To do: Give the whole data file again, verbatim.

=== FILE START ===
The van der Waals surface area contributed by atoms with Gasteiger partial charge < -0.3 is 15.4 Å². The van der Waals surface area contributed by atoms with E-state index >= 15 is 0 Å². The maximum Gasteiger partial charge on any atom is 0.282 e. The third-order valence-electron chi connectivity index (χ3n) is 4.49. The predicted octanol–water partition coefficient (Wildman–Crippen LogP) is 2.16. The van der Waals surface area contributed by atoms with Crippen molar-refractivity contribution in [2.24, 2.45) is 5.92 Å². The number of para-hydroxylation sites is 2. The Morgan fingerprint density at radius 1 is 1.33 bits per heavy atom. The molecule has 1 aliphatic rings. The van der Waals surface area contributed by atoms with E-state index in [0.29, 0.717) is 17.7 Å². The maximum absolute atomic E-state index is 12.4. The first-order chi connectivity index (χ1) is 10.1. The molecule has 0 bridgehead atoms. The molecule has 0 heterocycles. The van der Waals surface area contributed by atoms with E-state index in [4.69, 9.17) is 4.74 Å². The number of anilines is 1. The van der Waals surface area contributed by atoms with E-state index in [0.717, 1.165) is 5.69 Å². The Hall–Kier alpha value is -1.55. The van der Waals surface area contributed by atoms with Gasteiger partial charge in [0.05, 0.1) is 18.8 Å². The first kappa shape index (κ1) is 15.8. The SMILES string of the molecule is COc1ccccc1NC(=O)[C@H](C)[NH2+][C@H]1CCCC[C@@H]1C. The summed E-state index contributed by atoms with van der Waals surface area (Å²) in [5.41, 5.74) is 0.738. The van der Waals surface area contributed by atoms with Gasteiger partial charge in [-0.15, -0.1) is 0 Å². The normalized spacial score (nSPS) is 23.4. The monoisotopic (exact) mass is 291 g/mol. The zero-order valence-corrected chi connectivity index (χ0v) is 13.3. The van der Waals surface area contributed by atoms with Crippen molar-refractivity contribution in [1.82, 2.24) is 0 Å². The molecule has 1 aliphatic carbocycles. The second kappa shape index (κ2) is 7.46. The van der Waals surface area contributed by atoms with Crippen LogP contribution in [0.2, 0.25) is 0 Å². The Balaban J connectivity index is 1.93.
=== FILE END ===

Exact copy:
The van der Waals surface area contributed by atoms with Gasteiger partial charge < -0.3 is 15.4 Å². The van der Waals surface area contributed by atoms with E-state index >= 15 is 0 Å². The maximum Gasteiger partial charge on any atom is 0.282 e. The third-order valence-electron chi connectivity index (χ3n) is 4.49. The predicted octanol–water partition coefficient (Wildman–Crippen LogP) is 2.16. The van der Waals surface area contributed by atoms with Crippen molar-refractivity contribution in [2.24, 2.45) is 5.92 Å². The number of para-hydroxylation sites is 2. The Morgan fingerprint density at radius 1 is 1.33 bits per heavy atom. The molecule has 1 aliphatic rings. The van der Waals surface area contributed by atoms with E-state index in [0.29, 0.717) is 17.7 Å². The maximum absolute atomic E-state index is 12.4. The first-order chi connectivity index (χ1) is 10.1. The molecule has 0 bridgehead atoms. The molecule has 0 heterocycles. The van der Waals surface area contributed by atoms with E-state index in [4.69, 9.17) is 4.74 Å². The number of anilines is 1. The van der Waals surface area contributed by atoms with E-state index in [0.717, 1.165) is 5.69 Å². The Hall–Kier alpha value is -1.55. The van der Waals surface area contributed by atoms with Gasteiger partial charge in [0.05, 0.1) is 18.8 Å². The first kappa shape index (κ1) is 15.8. The SMILES string of the molecule is COc1ccccc1NC(=O)[C@H](C)[NH2+][C@H]1CCCC[C@@H]1C. The summed E-state index contributed by atoms with van der Waals surface area (Å²) in [5.41, 5.74) is 0.738. The van der Waals surface area contributed by atoms with Gasteiger partial charge in [-0.15, -0.1) is 0 Å². The normalized spacial score (nSPS) is 23.4. The monoisotopic (exact) mass is 291 g/mol. The zero-order valence-corrected chi connectivity index (χ0v) is 13.3. The van der Waals surface area contributed by atoms with Crippen molar-refractivity contribution in [1.82, 2.24) is 0 Å². The molecule has 1 aliphatic carbocycles. The second kappa shape index (κ2) is 7.46. The van der Waals surface area contributed by atoms with Crippen LogP contribution in [0.2, 0.25) is 0 Å². The Balaban J connectivity index is 1.93.